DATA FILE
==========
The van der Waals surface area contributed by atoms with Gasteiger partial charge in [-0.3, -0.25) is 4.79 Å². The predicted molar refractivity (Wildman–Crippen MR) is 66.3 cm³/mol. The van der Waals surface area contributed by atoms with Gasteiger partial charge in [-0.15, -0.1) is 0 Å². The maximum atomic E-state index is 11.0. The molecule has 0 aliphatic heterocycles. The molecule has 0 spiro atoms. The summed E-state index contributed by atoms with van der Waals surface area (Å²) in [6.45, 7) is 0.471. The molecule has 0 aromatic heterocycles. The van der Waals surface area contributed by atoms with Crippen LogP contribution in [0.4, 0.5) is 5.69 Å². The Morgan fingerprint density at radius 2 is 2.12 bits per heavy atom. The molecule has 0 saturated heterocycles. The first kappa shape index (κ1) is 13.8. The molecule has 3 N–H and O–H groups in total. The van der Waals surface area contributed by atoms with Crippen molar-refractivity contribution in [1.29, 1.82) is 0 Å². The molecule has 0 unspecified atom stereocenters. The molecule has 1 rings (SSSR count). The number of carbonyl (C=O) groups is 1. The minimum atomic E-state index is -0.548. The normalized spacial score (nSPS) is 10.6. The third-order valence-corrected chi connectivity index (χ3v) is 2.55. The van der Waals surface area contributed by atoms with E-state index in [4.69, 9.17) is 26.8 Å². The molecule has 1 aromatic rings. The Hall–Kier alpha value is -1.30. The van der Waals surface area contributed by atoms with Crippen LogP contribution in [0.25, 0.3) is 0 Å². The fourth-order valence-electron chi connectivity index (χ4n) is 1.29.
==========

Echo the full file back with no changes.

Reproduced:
The van der Waals surface area contributed by atoms with Gasteiger partial charge in [-0.3, -0.25) is 4.79 Å². The predicted molar refractivity (Wildman–Crippen MR) is 66.3 cm³/mol. The van der Waals surface area contributed by atoms with Gasteiger partial charge in [-0.15, -0.1) is 0 Å². The maximum atomic E-state index is 11.0. The molecule has 0 aliphatic heterocycles. The molecule has 0 spiro atoms. The summed E-state index contributed by atoms with van der Waals surface area (Å²) in [6.45, 7) is 0.471. The molecule has 0 aromatic heterocycles. The van der Waals surface area contributed by atoms with Crippen LogP contribution in [0.4, 0.5) is 5.69 Å². The Morgan fingerprint density at radius 2 is 2.12 bits per heavy atom. The molecule has 0 saturated heterocycles. The first kappa shape index (κ1) is 13.8. The molecule has 3 N–H and O–H groups in total. The van der Waals surface area contributed by atoms with Crippen molar-refractivity contribution in [1.29, 1.82) is 0 Å². The molecule has 0 unspecified atom stereocenters. The molecule has 1 rings (SSSR count). The number of carbonyl (C=O) groups is 1. The minimum atomic E-state index is -0.548. The normalized spacial score (nSPS) is 10.6. The third-order valence-corrected chi connectivity index (χ3v) is 2.55. The van der Waals surface area contributed by atoms with E-state index in [4.69, 9.17) is 26.8 Å². The molecule has 1 aromatic rings. The Hall–Kier alpha value is -1.30. The van der Waals surface area contributed by atoms with Crippen LogP contribution in [0.25, 0.3) is 0 Å². The fourth-order valence-electron chi connectivity index (χ4n) is 1.29.